New Research Confirms Interventions are Useless
The studies debunking Fauci, the CDC and others are coming quickly
Hopefully we’ve reached the breaking point.
For two years the pervasive groupthink amongst the public health profession, the media and many politicians ensured that there would be no criticism of public health policies, no matter how absurd or useless they immediately proved to be.
Lockdowns, business closures, capacity limits, closed schools and playgrounds, masks, vaccine passports, travel restrictions, mass testing and contact tracing all accomplished nothing but significant harm to the public.
More importantly, researchers and scientists mostly stayed silent — afraid of retribution from the National Institute of Health’s Francis Collins and Anthony Fauci who organized PR campaigns to disparage and impugn the credibility of anyone who criticized their mandates.
Left wing political activists like Gregg Gonsalves cheered on this illiberal, disgraceful attitude, receiving praise from Collins for lying about and smearing those who dared disagree:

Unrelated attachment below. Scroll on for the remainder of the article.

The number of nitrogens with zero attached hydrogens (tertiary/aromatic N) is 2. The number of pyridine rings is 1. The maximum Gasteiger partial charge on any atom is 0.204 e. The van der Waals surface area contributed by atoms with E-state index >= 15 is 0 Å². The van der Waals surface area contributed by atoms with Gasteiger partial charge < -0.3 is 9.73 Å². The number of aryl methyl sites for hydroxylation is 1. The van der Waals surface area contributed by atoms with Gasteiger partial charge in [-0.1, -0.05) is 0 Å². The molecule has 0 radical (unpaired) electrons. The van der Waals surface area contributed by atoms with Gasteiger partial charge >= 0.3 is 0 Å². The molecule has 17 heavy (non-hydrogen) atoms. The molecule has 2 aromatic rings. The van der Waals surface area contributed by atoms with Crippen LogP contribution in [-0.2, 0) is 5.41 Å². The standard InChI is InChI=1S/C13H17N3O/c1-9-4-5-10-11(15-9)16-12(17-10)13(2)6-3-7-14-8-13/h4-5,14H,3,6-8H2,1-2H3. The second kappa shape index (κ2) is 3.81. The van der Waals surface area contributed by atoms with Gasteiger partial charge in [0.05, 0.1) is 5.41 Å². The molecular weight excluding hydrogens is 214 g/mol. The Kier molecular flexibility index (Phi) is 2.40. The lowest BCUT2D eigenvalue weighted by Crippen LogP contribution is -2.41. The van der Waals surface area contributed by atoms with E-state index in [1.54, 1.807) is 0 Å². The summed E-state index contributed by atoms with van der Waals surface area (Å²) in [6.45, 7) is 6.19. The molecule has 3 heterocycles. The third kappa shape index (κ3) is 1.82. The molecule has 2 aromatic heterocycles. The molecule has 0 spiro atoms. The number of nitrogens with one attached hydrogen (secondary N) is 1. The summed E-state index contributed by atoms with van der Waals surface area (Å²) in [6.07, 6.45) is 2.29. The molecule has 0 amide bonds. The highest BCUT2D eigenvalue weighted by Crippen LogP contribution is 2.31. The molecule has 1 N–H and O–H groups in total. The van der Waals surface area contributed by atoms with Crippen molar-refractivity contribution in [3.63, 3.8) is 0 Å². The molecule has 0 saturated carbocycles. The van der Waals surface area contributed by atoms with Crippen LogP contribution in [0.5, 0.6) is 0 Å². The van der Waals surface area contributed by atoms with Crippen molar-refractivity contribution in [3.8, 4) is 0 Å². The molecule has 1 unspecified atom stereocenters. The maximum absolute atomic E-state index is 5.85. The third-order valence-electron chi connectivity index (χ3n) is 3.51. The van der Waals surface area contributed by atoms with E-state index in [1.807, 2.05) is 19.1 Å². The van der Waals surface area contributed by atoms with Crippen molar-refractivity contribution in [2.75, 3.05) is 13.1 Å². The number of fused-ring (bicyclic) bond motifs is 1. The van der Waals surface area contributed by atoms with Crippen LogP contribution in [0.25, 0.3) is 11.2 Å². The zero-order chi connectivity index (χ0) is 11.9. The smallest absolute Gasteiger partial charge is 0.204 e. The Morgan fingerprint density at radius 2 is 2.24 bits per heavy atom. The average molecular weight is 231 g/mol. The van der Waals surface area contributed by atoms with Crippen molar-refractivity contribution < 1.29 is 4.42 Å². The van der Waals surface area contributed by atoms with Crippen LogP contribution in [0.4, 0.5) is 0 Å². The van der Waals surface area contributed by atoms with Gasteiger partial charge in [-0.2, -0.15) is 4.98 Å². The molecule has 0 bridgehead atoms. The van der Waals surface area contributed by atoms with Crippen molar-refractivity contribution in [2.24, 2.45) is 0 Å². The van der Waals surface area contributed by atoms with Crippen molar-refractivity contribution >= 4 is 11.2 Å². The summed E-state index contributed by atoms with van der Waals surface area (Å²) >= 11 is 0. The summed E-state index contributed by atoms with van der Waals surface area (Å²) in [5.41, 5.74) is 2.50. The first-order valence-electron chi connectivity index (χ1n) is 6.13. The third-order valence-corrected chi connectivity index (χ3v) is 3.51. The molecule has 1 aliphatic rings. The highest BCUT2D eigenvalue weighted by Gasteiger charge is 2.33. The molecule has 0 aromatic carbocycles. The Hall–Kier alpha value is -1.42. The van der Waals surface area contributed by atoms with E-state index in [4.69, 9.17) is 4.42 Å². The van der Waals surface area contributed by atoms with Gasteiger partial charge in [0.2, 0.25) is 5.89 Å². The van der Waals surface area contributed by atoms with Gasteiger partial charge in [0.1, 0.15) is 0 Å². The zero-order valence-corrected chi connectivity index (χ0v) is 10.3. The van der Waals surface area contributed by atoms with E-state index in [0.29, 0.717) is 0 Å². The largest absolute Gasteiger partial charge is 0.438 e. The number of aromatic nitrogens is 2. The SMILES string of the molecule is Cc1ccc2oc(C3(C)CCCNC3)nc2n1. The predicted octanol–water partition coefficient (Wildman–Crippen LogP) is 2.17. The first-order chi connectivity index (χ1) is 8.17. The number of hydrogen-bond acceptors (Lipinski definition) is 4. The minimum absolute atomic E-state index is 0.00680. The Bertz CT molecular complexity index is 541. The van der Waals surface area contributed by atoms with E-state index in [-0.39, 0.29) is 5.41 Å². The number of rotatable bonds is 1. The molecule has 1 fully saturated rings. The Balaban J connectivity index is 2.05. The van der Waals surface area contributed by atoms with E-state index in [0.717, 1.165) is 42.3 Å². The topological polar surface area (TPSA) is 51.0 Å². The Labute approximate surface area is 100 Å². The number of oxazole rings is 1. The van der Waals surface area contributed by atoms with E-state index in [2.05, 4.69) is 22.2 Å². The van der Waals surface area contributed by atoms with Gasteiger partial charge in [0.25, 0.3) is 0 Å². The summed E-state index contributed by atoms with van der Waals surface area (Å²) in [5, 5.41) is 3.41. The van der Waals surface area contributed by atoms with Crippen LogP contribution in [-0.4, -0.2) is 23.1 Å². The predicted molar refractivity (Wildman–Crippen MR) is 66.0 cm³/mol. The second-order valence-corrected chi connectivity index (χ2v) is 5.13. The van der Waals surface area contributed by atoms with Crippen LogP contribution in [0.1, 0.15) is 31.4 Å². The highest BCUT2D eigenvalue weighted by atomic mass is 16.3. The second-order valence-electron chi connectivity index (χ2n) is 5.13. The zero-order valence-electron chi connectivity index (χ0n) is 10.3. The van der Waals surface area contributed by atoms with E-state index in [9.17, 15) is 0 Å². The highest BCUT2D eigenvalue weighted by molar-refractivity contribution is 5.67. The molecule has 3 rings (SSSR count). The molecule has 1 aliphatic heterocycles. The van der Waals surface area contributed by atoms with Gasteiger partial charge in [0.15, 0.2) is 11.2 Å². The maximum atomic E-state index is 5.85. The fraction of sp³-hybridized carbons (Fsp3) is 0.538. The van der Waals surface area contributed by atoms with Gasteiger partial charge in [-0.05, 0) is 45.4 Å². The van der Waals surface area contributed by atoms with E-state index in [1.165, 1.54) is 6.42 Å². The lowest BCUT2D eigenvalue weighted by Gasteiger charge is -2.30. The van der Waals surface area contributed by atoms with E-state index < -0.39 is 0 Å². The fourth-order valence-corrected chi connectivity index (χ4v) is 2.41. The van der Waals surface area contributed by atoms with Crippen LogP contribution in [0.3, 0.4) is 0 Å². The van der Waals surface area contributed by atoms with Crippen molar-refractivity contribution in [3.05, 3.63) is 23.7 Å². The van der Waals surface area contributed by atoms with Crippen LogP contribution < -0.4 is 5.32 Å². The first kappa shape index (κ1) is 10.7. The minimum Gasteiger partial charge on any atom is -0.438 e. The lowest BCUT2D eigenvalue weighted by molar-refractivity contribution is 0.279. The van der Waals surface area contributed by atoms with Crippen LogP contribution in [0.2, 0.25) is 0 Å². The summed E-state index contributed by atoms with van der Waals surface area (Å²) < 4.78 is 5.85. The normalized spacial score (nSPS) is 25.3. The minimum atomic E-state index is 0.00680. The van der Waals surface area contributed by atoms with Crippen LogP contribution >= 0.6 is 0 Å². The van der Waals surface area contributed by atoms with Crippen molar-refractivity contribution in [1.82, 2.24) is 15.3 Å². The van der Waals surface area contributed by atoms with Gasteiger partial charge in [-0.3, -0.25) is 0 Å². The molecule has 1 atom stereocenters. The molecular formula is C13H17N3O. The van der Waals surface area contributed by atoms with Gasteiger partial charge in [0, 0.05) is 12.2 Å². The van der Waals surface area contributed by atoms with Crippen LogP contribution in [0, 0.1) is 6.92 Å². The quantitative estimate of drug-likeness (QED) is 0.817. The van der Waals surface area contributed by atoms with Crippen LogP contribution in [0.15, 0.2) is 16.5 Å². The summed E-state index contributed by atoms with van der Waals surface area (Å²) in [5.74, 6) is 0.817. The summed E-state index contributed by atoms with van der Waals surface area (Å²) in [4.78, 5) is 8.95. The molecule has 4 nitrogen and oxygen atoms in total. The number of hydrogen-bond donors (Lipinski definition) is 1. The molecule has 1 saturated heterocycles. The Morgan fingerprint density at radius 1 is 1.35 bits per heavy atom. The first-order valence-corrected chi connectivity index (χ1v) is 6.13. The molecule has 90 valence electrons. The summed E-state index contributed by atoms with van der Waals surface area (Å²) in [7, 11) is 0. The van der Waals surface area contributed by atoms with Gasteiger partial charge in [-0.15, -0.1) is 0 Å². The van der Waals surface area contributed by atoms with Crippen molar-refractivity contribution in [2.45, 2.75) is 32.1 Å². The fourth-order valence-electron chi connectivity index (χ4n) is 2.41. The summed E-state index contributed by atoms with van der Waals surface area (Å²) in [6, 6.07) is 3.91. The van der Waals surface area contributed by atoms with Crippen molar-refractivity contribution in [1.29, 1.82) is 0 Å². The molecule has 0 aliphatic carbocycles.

Outside of a few brave individuals like Jay Bhattacharya, John Ioannidis, Scott Atlas, Martin Kuldorff and Sunetra Gupta, the “fringe epidemiologists,” most were unwilling to speak out against the widespread proliferation of pandemic theater.
As the pandemic response has driven the runaway growth of the inflation crisis while learning losses accelerate and mental health concerns spiral, we’re now seeing the devastating results of governmental incompetence.
And thankfully, more than two years after the start of our pointless, harmful COVID “response,” researchers are finally willing to point out the obvious — pandemic “interventions” do not work.
A new research letter from Cornell University in New York details the spread of the coronavirus on campus from late 2021 into 2022.
The letter and the data behind it was compiled and written by several Cornell employees, who had every reason to support their employers policies of mass testing, forced vaccination and masking.
In fact, the abstract of the paper specifically referenced those policies and the resulting assumptions when examining the data they collected: